Robert E Fuller net worth and earnings

Updated: December 1, 2020

Robert E Fuller is a well-known YouTube channel covering Pets & Animals and has attracted 133 thousand subscribers on the platform. Robert E Fuller started in 2010 and is located in United Kingdom.

So, you may be asking: What is Robert E Fuller's net worth? And how much does Robert E Fuller earn? No one beyond Robert E Fuller really knows for sure, that said, let's walk through what we know.

What is Robert E Fuller's net worth?

Robert E Fuller has an estimated net worth of about $137.17 thousand.

Robert E Fuller's real net worth is not precisely known, but suspects it to be about $137.17 thousand.

The $137.17 thousand forecast is only based on YouTube advertising revenue. Meaning, Robert E Fuller's net worth could really be higher. Considering these additional sources of revenue, Robert E Fuller may

How much does Robert E Fuller earn?

Robert E Fuller earns an estimated $68.58 thousand a year.

You may be thinking: How much does Robert E Fuller earn?

On average, Robert E Fuller's YouTube channel receives 1.43 million views a month, and around 47.63 thousand views a day.

YouTube channels that are monetized earn revenue by displaying. On average, YouTube channels earn between $3 to $7 for every one thousand video views. With this data, we predict the Robert E Fuller YouTube channel generates $5.72 thousand in ad revenue a month and $68.58 thousand a year.

Net Worth Spot may be using under-reporting Robert E Fuller's revenue though. On the higher end, Robert E Fuller could earn close to $154.31 thousand a year.

YouTubers rarely have one source of income too. Additional revenue sources like sponsorships, affiliate commissions, product sales and speaking gigs may generate much more revenue than ads.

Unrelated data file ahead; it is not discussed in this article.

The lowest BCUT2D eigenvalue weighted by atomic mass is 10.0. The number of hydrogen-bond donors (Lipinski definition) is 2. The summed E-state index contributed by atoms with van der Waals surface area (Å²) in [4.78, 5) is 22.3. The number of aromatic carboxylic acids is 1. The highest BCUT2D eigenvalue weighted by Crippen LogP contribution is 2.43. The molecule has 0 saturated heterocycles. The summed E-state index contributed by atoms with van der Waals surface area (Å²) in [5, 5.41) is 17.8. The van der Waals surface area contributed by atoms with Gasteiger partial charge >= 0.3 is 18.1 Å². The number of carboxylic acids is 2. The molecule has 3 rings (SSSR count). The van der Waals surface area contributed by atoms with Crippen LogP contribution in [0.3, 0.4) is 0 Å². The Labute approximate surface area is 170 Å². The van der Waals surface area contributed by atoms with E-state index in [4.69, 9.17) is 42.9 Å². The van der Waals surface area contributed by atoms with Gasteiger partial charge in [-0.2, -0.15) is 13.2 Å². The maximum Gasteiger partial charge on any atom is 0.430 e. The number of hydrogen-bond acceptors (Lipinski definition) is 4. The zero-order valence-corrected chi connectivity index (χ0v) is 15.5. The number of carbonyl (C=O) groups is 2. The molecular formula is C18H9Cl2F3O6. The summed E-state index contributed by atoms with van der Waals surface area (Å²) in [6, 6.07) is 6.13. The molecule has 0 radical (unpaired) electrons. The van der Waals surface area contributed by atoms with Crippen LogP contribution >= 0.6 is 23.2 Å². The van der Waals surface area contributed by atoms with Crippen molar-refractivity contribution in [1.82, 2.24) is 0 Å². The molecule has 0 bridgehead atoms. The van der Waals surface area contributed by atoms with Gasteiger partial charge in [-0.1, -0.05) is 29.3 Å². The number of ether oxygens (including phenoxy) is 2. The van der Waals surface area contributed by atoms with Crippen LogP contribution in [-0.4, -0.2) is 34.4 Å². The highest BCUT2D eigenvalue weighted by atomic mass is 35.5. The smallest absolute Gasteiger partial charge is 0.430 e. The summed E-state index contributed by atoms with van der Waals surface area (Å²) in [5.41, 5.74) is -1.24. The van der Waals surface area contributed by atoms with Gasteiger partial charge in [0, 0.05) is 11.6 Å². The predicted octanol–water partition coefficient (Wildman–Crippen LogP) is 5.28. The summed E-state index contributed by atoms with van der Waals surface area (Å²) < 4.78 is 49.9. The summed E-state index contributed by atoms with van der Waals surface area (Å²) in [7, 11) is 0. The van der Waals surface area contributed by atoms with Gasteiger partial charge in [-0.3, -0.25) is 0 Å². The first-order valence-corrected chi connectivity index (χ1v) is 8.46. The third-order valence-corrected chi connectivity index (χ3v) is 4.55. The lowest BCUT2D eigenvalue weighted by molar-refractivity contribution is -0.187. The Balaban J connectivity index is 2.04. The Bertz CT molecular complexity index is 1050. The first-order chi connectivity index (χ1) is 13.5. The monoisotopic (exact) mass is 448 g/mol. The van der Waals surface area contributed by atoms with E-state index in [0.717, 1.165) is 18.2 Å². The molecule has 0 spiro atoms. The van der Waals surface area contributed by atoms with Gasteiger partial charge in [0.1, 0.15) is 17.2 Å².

Robert E Fuller (born 1972) is a British wildlife artist best known for his renditions of British fauna, rendered faithfully in oils, acrylic and bronze. He favours a highly detailed, realistic style and counts the RSPCA and the National Trust among his British customers. He travels the world to study birds and animals in their natural habitats and his paintings sell internationally. His lifelike paintings and sculpture are the result of months spent immersed in the natural habitat of his wild subjects. In 2015 he turned his focus onto the wildlife living in his garden in north Yorkshire, installing more than 60 surveillance cameras into animal nests and building specific habitats to attract owls, kestrels, stoats & weasels into his two acre garden. The resulting footage, especially of the behaviour of stoats & weasels, has attracted interest from wildlife enthusiasts around the globe and led to appearances on British TV. In 2015 his weasel footage was featured on and a documentary on stoats is expected to air in 2019. Robert Fuller writes a popular blog about his wildlife watching experiences and is also a freelance journalist. His latest articles include a feature on his intensive five-year research project into the secret lives of the stoats living in his garden for , published in April 2019 and a piece on stoats & weasels for in May 2018. The artist also writes a monthly column in The Yorkshire Post and the in which he shares the stories behind his paintings. A passionate conservationist, Robert Fuller combines his art with work to preserve the animals and birds to which he owes his livelihood. He uses his paintings to raise funds for conservation and works with conservationists to foster owls in the wild. He also helps to rehabilitate stoats & weasels for His regular appearances on British television championing wild creatures near his home and gallery on the Yorkshire Wolds have earned him a reputation as an ambassador for the region's wildlife. As such he appeared on ITV's Calendar, Countryfile on 12 April 2011, BBC Look North and BBC The One Show on 16 January 2013. In 2011 Fuller was given an award for bravery by the RSPCA after his quick action when he stumbled upon an armed gang of badger baiters and helped secure a successful conviction.Born in 1972, Fuller moved to Great Givendale, where his father, Richard Fuller, an author and wildlife enthusiast, earned notability for wildlife conservation after winning the Silver Lapwing award for farm conservation.In 2014, Fuller visited the Galápagos Islands and subsequently painted a series of Galapagos wildlife pieces. These were the focus of the summer exhibition at his gallery and then went on display at The Deep (aquarium) in Hull. He also did a series of school visits in Yorkshire with staff from the Galapagos Conservation Trust.In 2015, Fuller was visited and interviewed by Julian Clary in an episode of Nature Nuts with Julian Clary, a nature show on ITV.